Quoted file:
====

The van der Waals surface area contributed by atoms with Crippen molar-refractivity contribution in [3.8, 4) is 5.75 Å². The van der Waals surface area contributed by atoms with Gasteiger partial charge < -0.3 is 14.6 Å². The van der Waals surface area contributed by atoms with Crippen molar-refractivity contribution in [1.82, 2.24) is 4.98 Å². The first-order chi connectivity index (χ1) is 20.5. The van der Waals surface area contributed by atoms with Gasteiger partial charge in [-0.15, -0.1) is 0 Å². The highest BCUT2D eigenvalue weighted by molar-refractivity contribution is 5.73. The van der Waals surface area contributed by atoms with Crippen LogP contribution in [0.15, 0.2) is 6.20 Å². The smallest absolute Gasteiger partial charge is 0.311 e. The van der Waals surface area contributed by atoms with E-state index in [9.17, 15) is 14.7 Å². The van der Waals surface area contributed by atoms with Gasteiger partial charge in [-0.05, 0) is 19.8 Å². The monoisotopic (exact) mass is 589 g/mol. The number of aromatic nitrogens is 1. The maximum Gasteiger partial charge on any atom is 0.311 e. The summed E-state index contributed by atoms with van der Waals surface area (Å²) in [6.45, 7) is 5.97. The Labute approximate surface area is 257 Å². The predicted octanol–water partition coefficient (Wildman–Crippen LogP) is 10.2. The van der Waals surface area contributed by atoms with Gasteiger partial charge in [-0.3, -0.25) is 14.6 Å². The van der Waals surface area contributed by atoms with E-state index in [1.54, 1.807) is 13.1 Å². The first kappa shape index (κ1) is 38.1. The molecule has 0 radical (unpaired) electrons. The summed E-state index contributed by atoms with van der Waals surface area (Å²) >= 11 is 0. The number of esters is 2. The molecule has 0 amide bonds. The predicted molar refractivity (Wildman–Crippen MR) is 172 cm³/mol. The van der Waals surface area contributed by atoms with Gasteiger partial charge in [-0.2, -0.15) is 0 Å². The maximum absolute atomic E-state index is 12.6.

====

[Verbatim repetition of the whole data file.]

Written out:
The van der Waals surface area contributed by atoms with Crippen molar-refractivity contribution in [3.8, 4) is 5.75 Å². The van der Waals surface area contributed by atoms with Gasteiger partial charge < -0.3 is 14.6 Å². The van der Waals surface area contributed by atoms with Crippen molar-refractivity contribution in [1.82, 2.24) is 4.98 Å². The first-order chi connectivity index (χ1) is 20.5. The van der Waals surface area contributed by atoms with Gasteiger partial charge in [-0.15, -0.1) is 0 Å². The highest BCUT2D eigenvalue weighted by molar-refractivity contribution is 5.73. The van der Waals surface area contributed by atoms with Crippen LogP contribution in [0.15, 0.2) is 6.20 Å². The smallest absolute Gasteiger partial charge is 0.311 e. The van der Waals surface area contributed by atoms with E-state index in [9.17, 15) is 14.7 Å². The van der Waals surface area contributed by atoms with Gasteiger partial charge in [-0.05, 0) is 19.8 Å². The monoisotopic (exact) mass is 589 g/mol. The number of aromatic nitrogens is 1. The maximum Gasteiger partial charge on any atom is 0.311 e. The summed E-state index contributed by atoms with van der Waals surface area (Å²) in [6.45, 7) is 5.97. The Labute approximate surface area is 257 Å². The predicted octanol–water partition coefficient (Wildman–Crippen LogP) is 10.2. The van der Waals surface area contributed by atoms with Gasteiger partial charge in [-0.3, -0.25) is 14.6 Å². The van der Waals surface area contributed by atoms with E-state index in [1.54, 1.807) is 13.1 Å². The first kappa shape index (κ1) is 38.1. The molecule has 0 radical (unpaired) electrons. The summed E-state index contributed by atoms with van der Waals surface area (Å²) >= 11 is 0. The number of esters is 2. The molecule has 0 amide bonds. The predicted molar refractivity (Wildman–Crippen MR) is 172 cm³/mol. The van der Waals surface area contributed by atoms with Gasteiger partial charge in [-0.2, -0.15) is 0 Å². The maximum absolute atomic E-state index is 12.6.